Aug 05

Southampton Wind-Modulated Extraction Leads the Way in the UK

In order to keep safe, the laboratory must be well-ventilated by fume hoods which extract air out of the lab… but the story doesn’t end there. The fumes are pumped out of the buildings through giant fans out of the chimneys on the roof. The wind can blow the fumes into nearby buildings and wildlife, so they need to be blown fast and hard enough to compete with this. A standard UK extraction system will blow the fumes out at a constant rate, based on average wind speed. However, on a still day the fumes will naturally rise up into the air more readily and won’t cause as much disturbance (see below). Using a constant extract rate means enormous amounts of energy are wasted blowing the fumes upwards, when this isn’t always needed.

Wind modulated

On the left shows how high wind speed can blow nasty fumes around into the surroundings – the fumes need to be pumped harder in this case. On the right shows a still day, in which the fumes safely rise into the air.

To solve this problem, an American engineer designed a wind-modulated system for building 30  – the first of its kind in the UK. This works by adapting the extract rate to the weather, finding and applying the most efficient rate for the given wind conditions.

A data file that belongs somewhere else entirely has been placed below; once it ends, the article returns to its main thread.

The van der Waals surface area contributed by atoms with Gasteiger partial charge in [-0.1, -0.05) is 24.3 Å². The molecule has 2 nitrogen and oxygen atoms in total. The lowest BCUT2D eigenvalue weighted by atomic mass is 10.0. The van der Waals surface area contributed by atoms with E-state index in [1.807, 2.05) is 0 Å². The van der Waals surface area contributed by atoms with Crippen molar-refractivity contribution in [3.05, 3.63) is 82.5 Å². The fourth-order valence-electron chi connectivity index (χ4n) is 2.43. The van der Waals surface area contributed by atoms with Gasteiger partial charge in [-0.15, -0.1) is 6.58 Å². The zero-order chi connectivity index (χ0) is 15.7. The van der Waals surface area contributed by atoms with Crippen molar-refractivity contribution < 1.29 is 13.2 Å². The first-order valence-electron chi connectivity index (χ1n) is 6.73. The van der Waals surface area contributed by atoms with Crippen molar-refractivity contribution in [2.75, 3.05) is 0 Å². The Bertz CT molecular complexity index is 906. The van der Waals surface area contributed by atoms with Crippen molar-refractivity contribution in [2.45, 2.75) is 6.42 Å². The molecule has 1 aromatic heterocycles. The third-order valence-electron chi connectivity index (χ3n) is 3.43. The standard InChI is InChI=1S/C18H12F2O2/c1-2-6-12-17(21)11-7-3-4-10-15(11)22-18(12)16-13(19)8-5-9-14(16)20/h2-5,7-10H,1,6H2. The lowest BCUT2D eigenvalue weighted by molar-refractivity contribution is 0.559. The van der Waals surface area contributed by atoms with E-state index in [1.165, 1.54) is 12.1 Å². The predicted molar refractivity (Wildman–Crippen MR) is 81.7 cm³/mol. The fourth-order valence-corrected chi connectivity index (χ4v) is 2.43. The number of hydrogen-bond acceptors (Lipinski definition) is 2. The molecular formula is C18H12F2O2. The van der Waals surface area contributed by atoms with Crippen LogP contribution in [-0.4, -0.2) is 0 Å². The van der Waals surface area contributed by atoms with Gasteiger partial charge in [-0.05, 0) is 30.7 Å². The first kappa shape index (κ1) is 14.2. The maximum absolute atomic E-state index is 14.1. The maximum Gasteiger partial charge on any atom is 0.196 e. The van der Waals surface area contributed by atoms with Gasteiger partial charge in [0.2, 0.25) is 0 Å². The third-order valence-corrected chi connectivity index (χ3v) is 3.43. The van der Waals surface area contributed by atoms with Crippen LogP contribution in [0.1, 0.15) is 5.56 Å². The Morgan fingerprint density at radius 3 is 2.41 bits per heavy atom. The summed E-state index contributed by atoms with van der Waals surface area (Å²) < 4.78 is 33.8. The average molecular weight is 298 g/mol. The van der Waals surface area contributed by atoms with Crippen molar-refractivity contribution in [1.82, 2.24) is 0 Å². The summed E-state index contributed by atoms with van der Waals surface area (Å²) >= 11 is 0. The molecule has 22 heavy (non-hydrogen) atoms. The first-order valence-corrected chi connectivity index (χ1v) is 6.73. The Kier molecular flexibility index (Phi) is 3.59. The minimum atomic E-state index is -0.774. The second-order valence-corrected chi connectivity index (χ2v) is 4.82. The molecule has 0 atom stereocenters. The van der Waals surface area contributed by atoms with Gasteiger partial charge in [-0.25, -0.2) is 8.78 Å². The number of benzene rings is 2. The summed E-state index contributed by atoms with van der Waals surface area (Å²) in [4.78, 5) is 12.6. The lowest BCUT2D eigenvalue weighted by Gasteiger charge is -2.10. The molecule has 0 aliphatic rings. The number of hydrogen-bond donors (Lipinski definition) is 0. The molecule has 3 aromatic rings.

The process of its design was ingenious. A scaled down model of the building, surrounding campus and city were placed in a wind tunnel which replicated the conditions in Southampton. The  model could be rotated around 360°, to simulate wind blowing from different directions; the fan in the tunnel could be turned up or down to produce different wind speeds. The extract rates were continually adjusted to give the most efficient one; reducing it with less wind and increasing with more wind. This was then scaled up to the real world, fitting a wind monitoring device on the roof, which allows the fans to adjust by feeding data into them.


B30 Wind Tunnel

  The model can be rotated fully to model wind direction

2 b30s 2



The system was built and 2012 and became fully operational in September 2013. The energy savings made have prevented a whopping 180 Tonnes of CO2 being emitted per year.

Following its success, Southampton plans to implement a second wind-modulated system on building 29 in the future.

There is a necessary balance between safety and energy use when it comes to laboratory ventilation systems. With this new technology, the University Southampton has found a more sustainable balance that could lead the way for other UK chemistry departments to do the same.


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